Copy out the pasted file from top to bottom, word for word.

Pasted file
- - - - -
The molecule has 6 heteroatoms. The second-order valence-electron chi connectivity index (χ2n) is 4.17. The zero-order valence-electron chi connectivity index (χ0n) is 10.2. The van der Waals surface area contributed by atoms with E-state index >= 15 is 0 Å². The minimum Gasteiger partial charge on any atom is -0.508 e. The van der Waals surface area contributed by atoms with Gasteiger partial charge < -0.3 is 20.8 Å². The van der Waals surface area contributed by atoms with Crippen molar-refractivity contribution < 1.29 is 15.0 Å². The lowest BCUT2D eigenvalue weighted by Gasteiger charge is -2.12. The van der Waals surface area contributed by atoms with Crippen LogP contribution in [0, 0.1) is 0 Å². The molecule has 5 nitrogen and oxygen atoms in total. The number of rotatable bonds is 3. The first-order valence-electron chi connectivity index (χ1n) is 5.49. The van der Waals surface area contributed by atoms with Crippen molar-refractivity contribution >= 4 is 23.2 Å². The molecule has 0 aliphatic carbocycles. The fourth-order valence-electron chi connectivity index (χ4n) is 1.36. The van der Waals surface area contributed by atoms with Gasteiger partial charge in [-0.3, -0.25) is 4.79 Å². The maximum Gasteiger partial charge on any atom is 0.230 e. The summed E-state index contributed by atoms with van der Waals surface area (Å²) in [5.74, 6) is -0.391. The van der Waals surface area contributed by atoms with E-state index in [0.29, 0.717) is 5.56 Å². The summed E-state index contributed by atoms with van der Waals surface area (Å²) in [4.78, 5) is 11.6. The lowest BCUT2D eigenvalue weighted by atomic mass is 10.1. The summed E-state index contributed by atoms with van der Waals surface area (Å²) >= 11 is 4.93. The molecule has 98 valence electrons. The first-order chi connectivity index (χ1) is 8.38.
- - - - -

The molecule has 6 heteroatoms. The second-order valence-electron chi connectivity index (χ2n) is 4.17. The zero-order valence-electron chi connectivity index (χ0n) is 10.2. The van der Waals surface area contributed by atoms with E-state index >= 15 is 0 Å². The minimum Gasteiger partial charge on any atom is -0.508 e. The van der Waals surface area contributed by atoms with Gasteiger partial charge < -0.3 is 20.8 Å². The van der Waals surface area contributed by atoms with Crippen molar-refractivity contribution < 1.29 is 15.0 Å². The lowest BCUT2D eigenvalue weighted by Gasteiger charge is -2.12. The van der Waals surface area contributed by atoms with Crippen LogP contribution in [0, 0.1) is 0 Å². The molecule has 5 nitrogen and oxygen atoms in total. The number of rotatable bonds is 3. The first-order valence-electron chi connectivity index (χ1n) is 5.49. The van der Waals surface area contributed by atoms with Crippen molar-refractivity contribution >= 4 is 23.2 Å². The molecule has 0 aliphatic carbocycles. The fourth-order valence-electron chi connectivity index (χ4n) is 1.36. The van der Waals surface area contributed by atoms with Gasteiger partial charge in [-0.3, -0.25) is 4.79 Å². The maximum Gasteiger partial charge on any atom is 0.230 e. The summed E-state index contributed by atoms with van der Waals surface area (Å²) in [5.74, 6) is -0.391. The van der Waals surface area contributed by atoms with E-state index in [0.29, 0.717) is 5.56 Å². The summed E-state index contributed by atoms with van der Waals surface area (Å²) in [4.78, 5) is 11.6. The lowest BCUT2D eigenvalue weighted by atomic mass is 10.1. The summed E-state index contributed by atoms with van der Waals surface area (Å²) >= 11 is 4.93. The molecule has 98 valence electrons. The first-order chi connectivity index (χ1) is 8.38.